Oil prices soar to highest level in years on Mideast tensions - Oil surged on Thursday (Apr 19) close to 3.5-year peaks on simmering Mideast tensions and keen US demand, while London stocks rose with drug manufacturer Shire boosted by a possible takeover battle. World oil prices extended Wednesday's gains on the back of data showing a drop in US stockpiles - indicating improved demand - and expectations that a Russia-OPEC output cap deal will be kept in place. The market was also propelled after OPEC kingpin reportedly stated it wanted crude prices to top US$80 per barrel as it prepares for a gigantic listing of part of its state oil company. Tensions in the oil-rich Middle East also kept prices elevated. "WTI and Brent Crude have hit fresh 41-month highs after Saudi Arabia stated they would be happy for oil to reach US$80 or US$100," said market analyst David Madden at CMC Markets UK. As OPEC members met on Thursday in Saudi Arabia, the cartel's largest producer was seen as favouring strengthening the partnership with Russia that has successfully limited production to mop up the glut that had sent oil prices plunging under US$30 per barrel in early 2016. "When it comes to the oil cartel, the Saudis usually get what they want," said Madden. Oil surged to summits last seen in November 2014, with London Brent striking US$74.74 per barrel and New York crude touching US$69.56.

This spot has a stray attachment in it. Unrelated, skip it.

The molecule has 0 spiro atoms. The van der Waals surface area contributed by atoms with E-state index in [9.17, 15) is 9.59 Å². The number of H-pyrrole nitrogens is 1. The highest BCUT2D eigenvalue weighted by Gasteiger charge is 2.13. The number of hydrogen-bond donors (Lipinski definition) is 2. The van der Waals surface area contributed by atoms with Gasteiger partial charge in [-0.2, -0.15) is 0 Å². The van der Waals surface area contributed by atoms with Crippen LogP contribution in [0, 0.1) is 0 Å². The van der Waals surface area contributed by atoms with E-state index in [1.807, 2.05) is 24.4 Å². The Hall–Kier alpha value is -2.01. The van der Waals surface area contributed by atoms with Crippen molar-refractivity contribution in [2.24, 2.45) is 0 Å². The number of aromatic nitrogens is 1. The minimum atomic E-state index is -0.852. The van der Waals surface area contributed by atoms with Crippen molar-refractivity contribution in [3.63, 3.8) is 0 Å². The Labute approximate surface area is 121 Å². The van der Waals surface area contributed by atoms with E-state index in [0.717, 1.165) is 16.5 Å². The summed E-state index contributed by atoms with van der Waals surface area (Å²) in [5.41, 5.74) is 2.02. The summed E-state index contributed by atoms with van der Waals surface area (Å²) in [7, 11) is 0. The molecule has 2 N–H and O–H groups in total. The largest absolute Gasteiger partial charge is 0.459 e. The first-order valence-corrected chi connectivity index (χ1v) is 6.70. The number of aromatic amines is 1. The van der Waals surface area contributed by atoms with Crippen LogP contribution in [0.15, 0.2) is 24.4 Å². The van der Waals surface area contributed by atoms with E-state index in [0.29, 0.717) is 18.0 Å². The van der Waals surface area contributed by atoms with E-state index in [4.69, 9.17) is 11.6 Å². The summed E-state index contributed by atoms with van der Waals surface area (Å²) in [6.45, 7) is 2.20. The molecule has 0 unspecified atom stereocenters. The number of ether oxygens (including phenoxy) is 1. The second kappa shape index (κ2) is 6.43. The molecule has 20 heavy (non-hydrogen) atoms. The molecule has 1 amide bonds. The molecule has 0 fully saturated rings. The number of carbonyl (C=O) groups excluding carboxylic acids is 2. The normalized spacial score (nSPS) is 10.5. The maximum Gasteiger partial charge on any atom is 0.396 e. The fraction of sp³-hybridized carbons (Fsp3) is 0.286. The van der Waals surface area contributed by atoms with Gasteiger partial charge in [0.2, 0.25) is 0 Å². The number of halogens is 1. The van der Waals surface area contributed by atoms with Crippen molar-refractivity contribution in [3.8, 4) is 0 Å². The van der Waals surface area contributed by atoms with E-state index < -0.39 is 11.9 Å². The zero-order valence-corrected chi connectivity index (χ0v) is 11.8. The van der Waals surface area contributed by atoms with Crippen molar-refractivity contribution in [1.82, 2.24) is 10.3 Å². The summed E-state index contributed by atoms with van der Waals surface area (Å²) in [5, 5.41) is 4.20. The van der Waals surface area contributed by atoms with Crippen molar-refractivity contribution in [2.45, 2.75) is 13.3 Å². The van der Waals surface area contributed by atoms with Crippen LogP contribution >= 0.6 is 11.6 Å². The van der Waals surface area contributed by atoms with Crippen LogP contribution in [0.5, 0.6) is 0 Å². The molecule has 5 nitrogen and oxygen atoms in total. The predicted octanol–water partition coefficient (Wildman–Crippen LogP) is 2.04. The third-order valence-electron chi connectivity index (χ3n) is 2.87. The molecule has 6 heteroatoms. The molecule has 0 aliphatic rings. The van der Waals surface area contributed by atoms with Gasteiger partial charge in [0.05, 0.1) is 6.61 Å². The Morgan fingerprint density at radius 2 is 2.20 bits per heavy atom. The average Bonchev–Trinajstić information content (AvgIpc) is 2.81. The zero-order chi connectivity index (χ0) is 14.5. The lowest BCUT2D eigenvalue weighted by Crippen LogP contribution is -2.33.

Oil prices hit $75 as Saudi seeks hike - Oil prices rose on Thursday to their highest since late 2014 as the United States crude inventories declined after sources told the media that top exporter, Saudi Arabia is seeking to push oil prices higher. Brent crude oil futures rallied as high as 74.44 dollars a barrel, the strongest since Nov. 27, 2014, the day that OPEC decided to pump as much as it could to defend market share. Brent futures were at 74.35 dollars per barrel at 0823 GMT, up 87 cents from their last close. U.S. West Texas Intermediate (WTI) crude futures rose 71 cents to 69.18 dollars a barrel. WTI had earlier hit 69.27 dollars , its best level since Dec. 2, 2014. “Oil prices continued to climb on Thursday as a decline in U.S. crude inventories and commentary from Saudi Arabia that it will be happy to see crude rise to 80 dollars or even 100 dollars helped boost prices,” RBC said in a note. The Organisation of the Petroleum Exporting Countries (OPEC) and other major producers including Russia started to withhold output in 2017 to rein in oversupply that had depressed prices since 2014. OPEC and its partners will meet in Jeddah, Saudi Arabia, on April 20. OPEC will then meet on June 22 to review its oil production policy. Since the start of the supply cuts, crude inventories have gradually declined from record levels towards long-term average levels. Further supporting oil prices is an expectation that the U. S. will re-introduce sanctions against Iran, OPEC’s third-largest producer, which can result in further supply reductions from the Middle East.